Navigating the Raspberry Pi’s interface and knowing the commands can be quite daunting, it is very different to using arrows, hotkeys and mouse clicks on Windows; but no worries, I am here to hopefully clear it up!
This guide is for the Raspberry Pi, but it should work for other Linux platforms.
Basic Linux commands for Raspberry Pi
To achieve most actions, you would have to enter commands rather than clicking on things. Not all commands are very memorable, and some are quite long.
Each command is followed by hitting enter.
Feel free to copy each command until you are comfortable in typing it out yourself.
I highly recommend you save or bookmark this page so you can reference this in the future.
Some more notes, the examples given below are for you to try out, you need to replace my examples with your own names and paths, as every system is different.
Also, you will notice sometimes I will have put in a full path (/home/pi/downloads/example.mp3) and other times I just type the file name (example.mp3), this is to give you a diverse set of scenarios, the times where you have to specify the full path, you are likely not in that directory, but if you are in the directory already you don’t have to do the whole path.
Show What is in the Current Directory (list)
using the ls command will show you the current active directory, including any files or directories inside.Copy
Where Am I? (print the current directory)
at any point you’re not sure on which directory you are at, use the pwd command to find out.Copy
How much Space Do I Have?
use the df to see how much space have you used and how much space is available, use the -h flag at the end to simplify the information into GB and MB.Copy
Move Around and Navigate using CD
the CD command allows you to jump around the Linux system, all you need to know is where you want to go. we will look more into CD in the navigation part further on.Copy
Create a New Directory
the MKDIR command allows you to create a new directory in the active directory, you can also type a path if you are not currently in that directory. type the command followed by the name you want your directory to be.Copy
Delete/Remove Files and Directories
Removing a folder is not as straight forward as Windows, the rm command only works on single files, to delete a directory you would have to include a -r which stands for recursive, that will delete everything within a directory, including sub directories. There are also prompts asking you if you are sure or not, you can use a -f to force the remove without it prompting you.Copy
Copy a File or Directory
The CP command will make a copy in the same directory or another path, you would first specify what you wanted copied and then the destination.Copy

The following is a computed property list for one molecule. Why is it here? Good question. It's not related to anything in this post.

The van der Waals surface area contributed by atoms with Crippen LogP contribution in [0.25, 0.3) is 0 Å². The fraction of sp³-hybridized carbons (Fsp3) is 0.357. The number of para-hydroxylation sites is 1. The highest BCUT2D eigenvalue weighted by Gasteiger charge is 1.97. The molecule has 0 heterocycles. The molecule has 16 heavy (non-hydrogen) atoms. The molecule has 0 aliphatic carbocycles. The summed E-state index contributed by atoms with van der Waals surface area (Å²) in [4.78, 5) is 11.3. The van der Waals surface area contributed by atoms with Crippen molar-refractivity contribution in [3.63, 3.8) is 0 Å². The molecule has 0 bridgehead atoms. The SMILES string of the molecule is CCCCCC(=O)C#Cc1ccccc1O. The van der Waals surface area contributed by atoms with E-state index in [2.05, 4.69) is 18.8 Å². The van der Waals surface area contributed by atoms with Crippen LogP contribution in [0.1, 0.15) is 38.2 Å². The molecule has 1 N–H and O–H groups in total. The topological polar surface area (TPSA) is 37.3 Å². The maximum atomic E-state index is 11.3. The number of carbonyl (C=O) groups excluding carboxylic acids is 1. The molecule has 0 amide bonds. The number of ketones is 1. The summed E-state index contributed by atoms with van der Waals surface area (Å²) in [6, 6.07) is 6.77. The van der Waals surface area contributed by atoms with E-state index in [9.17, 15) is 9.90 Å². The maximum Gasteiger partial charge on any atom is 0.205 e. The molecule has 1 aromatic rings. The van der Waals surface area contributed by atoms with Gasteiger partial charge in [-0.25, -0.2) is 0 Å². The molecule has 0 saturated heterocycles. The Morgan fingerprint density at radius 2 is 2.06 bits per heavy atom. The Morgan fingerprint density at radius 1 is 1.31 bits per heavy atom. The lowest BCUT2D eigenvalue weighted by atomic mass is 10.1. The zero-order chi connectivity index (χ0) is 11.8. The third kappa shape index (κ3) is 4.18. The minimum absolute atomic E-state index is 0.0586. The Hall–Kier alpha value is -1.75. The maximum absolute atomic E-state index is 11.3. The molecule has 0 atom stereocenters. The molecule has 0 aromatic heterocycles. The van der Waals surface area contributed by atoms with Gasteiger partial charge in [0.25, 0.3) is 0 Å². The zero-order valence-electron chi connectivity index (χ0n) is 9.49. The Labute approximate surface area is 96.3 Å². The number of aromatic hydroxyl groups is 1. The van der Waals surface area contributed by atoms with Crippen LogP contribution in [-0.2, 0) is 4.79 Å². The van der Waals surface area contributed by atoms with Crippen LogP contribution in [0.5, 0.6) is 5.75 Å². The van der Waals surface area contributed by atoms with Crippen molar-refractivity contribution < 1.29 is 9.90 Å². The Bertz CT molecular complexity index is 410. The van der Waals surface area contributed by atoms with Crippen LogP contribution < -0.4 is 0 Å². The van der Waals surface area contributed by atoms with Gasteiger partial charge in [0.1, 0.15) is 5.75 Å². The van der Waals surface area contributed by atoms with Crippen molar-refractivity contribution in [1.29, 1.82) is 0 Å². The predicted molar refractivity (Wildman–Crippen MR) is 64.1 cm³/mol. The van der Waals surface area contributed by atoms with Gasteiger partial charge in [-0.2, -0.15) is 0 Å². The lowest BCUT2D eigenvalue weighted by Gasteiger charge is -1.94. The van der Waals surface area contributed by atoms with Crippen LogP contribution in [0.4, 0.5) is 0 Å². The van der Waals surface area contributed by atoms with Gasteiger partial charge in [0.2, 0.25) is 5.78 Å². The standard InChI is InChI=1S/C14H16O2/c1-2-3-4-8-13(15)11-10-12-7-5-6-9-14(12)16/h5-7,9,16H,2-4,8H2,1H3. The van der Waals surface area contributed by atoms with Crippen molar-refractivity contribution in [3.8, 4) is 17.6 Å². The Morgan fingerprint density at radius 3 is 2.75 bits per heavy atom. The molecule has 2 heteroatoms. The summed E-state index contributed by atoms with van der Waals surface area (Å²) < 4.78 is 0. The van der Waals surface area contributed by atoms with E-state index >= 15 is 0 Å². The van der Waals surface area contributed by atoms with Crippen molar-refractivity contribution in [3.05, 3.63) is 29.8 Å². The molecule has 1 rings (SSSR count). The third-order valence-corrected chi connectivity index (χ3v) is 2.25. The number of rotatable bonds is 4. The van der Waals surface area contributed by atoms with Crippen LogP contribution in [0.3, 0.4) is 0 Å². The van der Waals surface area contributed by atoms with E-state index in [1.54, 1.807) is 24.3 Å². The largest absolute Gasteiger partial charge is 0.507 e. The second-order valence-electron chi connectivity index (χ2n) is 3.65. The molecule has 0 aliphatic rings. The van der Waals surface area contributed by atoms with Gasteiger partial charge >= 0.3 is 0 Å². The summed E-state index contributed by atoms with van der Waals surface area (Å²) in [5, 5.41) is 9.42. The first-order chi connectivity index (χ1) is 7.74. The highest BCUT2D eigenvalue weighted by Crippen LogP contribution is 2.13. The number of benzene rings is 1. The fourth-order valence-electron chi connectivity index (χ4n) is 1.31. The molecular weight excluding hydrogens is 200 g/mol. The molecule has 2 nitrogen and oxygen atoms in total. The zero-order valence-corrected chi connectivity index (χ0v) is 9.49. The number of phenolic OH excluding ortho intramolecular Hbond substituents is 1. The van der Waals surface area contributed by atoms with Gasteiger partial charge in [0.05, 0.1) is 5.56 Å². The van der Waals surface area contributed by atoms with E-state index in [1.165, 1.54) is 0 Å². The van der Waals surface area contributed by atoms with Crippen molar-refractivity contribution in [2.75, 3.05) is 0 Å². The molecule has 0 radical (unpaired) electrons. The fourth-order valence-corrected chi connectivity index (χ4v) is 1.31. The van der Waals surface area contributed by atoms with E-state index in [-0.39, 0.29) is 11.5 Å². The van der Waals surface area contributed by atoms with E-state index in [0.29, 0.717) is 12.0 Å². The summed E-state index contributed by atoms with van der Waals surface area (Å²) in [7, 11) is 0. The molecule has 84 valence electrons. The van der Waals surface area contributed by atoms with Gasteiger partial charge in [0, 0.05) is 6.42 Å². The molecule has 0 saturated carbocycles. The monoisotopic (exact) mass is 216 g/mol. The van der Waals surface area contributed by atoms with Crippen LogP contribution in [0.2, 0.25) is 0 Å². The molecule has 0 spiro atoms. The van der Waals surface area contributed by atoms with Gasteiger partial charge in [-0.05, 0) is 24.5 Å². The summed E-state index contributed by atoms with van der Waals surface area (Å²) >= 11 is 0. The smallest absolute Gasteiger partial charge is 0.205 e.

Move a File
just like the CP command, the MV command is the same, but this time we will move it instead of copying it.Copy
Renaming a File
There isn’t actually a command to rename a file, you would have to use the previous move command to do this, you just need to specify the new name in the last part and it will move and rename it.Copy
Search for Files
The Locate command acts like the search function on Windows, if you know the name of a file but don’t know where it is, use this. it is case sensitive, so you can use an -i to ignore this.Copy
Learn More About Each Command
use the MAN command to learn more about the commands we learned.Copy
If you want to learn even more commands, check out this article.
Basic Linux navigation for Raspberry Pi
As we won’t be using a graphical interface in our SSH setup, the layout of Linux on our Raspberry Pi is quite basic.
When you first log in, you are in your user’s directory, a bit like the My Documents folder on Windows. And depending on what you have in here, you can navigate around by using the CD command.
Before we see what’s here, let’s take a few steps back to the Root directory.
This Root directory is the main folder, everything on your Raspberry Pi is here a bit like your C drive on Windows.
It is also known as the ‘/’ directory as this is the start of any path.
your / Directory contains a few important directories, there is the home directory, which is where all your users directories are, the usr directory where is all your important files are located, a bit like your System32 folder.
you will spend most of your time in the /home Directory, and in particular the /home/pi Directory.
To navigate back to your user’s home directory just enter cd with no arguments and it will take you back to the directory of your user, in our case Pi.
if you want to go back a directory instead of remembering and typing out the path, just use Copy
You can also make good use of your tab key to navigate, if you know what a file or directory begins with, just enter one or two characters and hit tab, it will autocomplete it for you.
For example if I know that within my pi directory there is a directory called 2020 Summer Holiday Photos, I can just type cd /home/pi/2020 and hit tab to let Linux to autocomplete the directory. this is also very handy when the file has a long name.
I understand it is a steep learning curve, and we have been through a lot, but if you could practice what I shown you here you would be up and running in no time; and once you are ready you can jump right to the fun parts!